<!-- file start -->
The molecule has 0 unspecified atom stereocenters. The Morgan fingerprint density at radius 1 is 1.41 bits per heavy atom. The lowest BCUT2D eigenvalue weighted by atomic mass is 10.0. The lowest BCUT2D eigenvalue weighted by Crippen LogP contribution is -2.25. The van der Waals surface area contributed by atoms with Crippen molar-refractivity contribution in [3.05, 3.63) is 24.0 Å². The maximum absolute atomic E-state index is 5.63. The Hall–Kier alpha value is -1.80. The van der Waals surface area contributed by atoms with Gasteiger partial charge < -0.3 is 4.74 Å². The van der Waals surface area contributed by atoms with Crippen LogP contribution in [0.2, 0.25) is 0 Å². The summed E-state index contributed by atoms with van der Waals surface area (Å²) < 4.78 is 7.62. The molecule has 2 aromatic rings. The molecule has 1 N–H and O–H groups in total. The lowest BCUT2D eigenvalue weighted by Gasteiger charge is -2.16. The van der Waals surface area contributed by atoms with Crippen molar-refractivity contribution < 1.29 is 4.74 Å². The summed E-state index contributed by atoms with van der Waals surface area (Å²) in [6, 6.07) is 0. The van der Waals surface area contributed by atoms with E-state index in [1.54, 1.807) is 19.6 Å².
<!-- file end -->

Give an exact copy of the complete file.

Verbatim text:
The molecule has 0 unspecified atom stereocenters. The Morgan fingerprint density at radius 1 is 1.41 bits per heavy atom. The lowest BCUT2D eigenvalue weighted by atomic mass is 10.0. The lowest BCUT2D eigenvalue weighted by Crippen LogP contribution is -2.25. The van der Waals surface area contributed by atoms with Crippen molar-refractivity contribution in [3.05, 3.63) is 24.0 Å². The maximum absolute atomic E-state index is 5.63. The Hall–Kier alpha value is -1.80. The van der Waals surface area contributed by atoms with Gasteiger partial charge < -0.3 is 4.74 Å². The van der Waals surface area contributed by atoms with Crippen LogP contribution in [0.2, 0.25) is 0 Å². The summed E-state index contributed by atoms with van der Waals surface area (Å²) < 4.78 is 7.62. The molecule has 2 aromatic rings. The molecule has 1 N–H and O–H groups in total. The lowest BCUT2D eigenvalue weighted by Gasteiger charge is -2.16. The van der Waals surface area contributed by atoms with Crippen molar-refractivity contribution < 1.29 is 4.74 Å². The summed E-state index contributed by atoms with van der Waals surface area (Å²) in [6, 6.07) is 0. The van der Waals surface area contributed by atoms with E-state index in [1.54, 1.807) is 19.6 Å².